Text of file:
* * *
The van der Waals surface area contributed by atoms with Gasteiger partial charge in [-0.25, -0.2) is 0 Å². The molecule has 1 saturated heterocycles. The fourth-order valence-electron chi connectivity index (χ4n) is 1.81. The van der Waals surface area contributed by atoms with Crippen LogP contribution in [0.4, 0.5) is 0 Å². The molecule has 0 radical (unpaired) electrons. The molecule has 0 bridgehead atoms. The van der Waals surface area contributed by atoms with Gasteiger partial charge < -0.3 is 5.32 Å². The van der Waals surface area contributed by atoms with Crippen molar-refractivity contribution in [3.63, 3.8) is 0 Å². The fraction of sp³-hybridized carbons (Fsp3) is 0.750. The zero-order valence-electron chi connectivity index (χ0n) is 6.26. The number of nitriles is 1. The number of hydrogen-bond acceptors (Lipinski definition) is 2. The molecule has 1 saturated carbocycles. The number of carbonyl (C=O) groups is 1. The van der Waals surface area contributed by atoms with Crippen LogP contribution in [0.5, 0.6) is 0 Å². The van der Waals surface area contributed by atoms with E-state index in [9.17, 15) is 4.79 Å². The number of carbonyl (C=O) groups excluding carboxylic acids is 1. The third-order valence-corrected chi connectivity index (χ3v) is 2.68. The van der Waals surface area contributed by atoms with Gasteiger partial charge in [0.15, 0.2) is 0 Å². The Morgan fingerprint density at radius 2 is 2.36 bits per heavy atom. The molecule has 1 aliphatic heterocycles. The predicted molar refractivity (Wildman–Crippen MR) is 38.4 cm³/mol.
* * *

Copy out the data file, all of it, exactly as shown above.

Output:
The van der Waals surface area contributed by atoms with Gasteiger partial charge in [-0.25, -0.2) is 0 Å². The molecule has 1 saturated heterocycles. The fourth-order valence-electron chi connectivity index (χ4n) is 1.81. The van der Waals surface area contributed by atoms with Crippen LogP contribution in [0.4, 0.5) is 0 Å². The molecule has 0 radical (unpaired) electrons. The molecule has 0 bridgehead atoms. The van der Waals surface area contributed by atoms with Gasteiger partial charge < -0.3 is 5.32 Å². The van der Waals surface area contributed by atoms with Crippen molar-refractivity contribution in [3.63, 3.8) is 0 Å². The fraction of sp³-hybridized carbons (Fsp3) is 0.750. The zero-order valence-electron chi connectivity index (χ0n) is 6.26. The number of nitriles is 1. The number of hydrogen-bond acceptors (Lipinski definition) is 2. The molecule has 1 saturated carbocycles. The number of carbonyl (C=O) groups is 1. The van der Waals surface area contributed by atoms with Crippen LogP contribution in [0.5, 0.6) is 0 Å². The van der Waals surface area contributed by atoms with E-state index in [9.17, 15) is 4.79 Å². The number of carbonyl (C=O) groups excluding carboxylic acids is 1. The third-order valence-corrected chi connectivity index (χ3v) is 2.68. The van der Waals surface area contributed by atoms with Gasteiger partial charge in [0.15, 0.2) is 0 Å². The Morgan fingerprint density at radius 2 is 2.36 bits per heavy atom. The molecule has 1 aliphatic heterocycles. The predicted molar refractivity (Wildman–Crippen MR) is 38.4 cm³/mol.